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    The Scripture Way of Salvation

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    The Scripture Way of Salvation-By John Wesley

    Based upon this text what would be three critical/open ended questions that could be derived from this text about this sermon?

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    Before starting this discussion with you I would like to advance certain issues. Being a biblical scholar, I have to give privilege to the Bible before considering any other theological interpretation. Consequently, my reviews will be based on what the Bible states and not on any particular theology. Secondly it is quite evident that Wesley's view is mostly based on personal experience rather than theoretical or academic speculation to the extent that he was called the founder of "theology of experience" (Cf. R. Del Colle, The rediscovery of John Wesley, 1935, 347). As a result, his sermon was basically, if not totally, developed from a subjective point of view. His expressions and formulations show that. Moreover, his conceptions also betray the belief of his time, both religiously and culturally. Having said this, I will precede with my reflection without failing to point out that the weak aspects of his teachings were somehow revisited by his disciples.
    John Wesley started his preaching by pointing out how complex and intricate and hard religion could seem to some people while, in reality, it is very simple. He tried clarifying himself by setting out some points in support of his ideas: Salvation which the end; faith which is the means; and the Bible. From the points he stated we could frame out three critical questions, which he, himself asked:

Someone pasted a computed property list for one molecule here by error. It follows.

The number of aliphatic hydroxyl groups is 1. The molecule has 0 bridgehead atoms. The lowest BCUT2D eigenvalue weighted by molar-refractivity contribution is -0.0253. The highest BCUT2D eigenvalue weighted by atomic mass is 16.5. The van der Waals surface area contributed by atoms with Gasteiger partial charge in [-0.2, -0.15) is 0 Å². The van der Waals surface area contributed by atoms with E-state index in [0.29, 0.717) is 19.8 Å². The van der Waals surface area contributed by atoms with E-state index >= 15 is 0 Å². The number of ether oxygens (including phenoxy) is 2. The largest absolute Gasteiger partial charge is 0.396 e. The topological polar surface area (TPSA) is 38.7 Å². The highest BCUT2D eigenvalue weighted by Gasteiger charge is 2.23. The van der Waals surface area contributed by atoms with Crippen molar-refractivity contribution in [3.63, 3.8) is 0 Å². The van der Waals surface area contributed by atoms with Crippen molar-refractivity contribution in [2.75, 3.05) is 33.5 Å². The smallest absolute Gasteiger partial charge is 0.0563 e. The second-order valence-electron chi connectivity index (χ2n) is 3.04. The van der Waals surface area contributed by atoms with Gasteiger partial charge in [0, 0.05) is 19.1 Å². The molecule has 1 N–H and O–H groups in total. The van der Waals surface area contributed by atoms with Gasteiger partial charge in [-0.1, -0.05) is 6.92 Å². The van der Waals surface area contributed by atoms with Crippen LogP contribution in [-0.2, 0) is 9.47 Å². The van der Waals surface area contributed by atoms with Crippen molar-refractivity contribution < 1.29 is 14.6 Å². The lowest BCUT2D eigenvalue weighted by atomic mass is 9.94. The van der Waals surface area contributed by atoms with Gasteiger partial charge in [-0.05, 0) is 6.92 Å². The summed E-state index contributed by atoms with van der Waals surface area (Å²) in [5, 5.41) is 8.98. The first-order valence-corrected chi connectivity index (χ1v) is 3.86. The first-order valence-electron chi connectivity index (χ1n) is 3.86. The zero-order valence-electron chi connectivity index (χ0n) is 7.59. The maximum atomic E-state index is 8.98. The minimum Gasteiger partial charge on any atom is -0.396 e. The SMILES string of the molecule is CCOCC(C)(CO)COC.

1) What is salvation?
    2) What is faith through which we obtain salvation?
    3) How are we justified and sanctified by faith?

    1. Wesley rightly pointed out the salvation is something we already experience in this present life and something about afterlife only. He ventured into the explanation of the salvation that Paul meant in Ephesians 2:8. That salvation he said consisted in justification and sanctification. For him, the immediate effects of justification are peace and joy and at the same time we are justified sanctification starts. He goes on to say that though we are relieved of sin, sin is still in us because it was not put to death. So we have to strive and be good as the sanctification works in us until reaches its fullness called by him" entire sanctification" (I: 9).
    You know of course that scholars are not in accord in terms of who actually wrote the letter to the Ephesians. I personally accept it to be written by Paul and as such should be read within the Pauline theological point of view.

    2. Under ...

    Solution Summary

    The scripture way of salvation are examined. Critical and open-ended questions are analyzed in the sermon.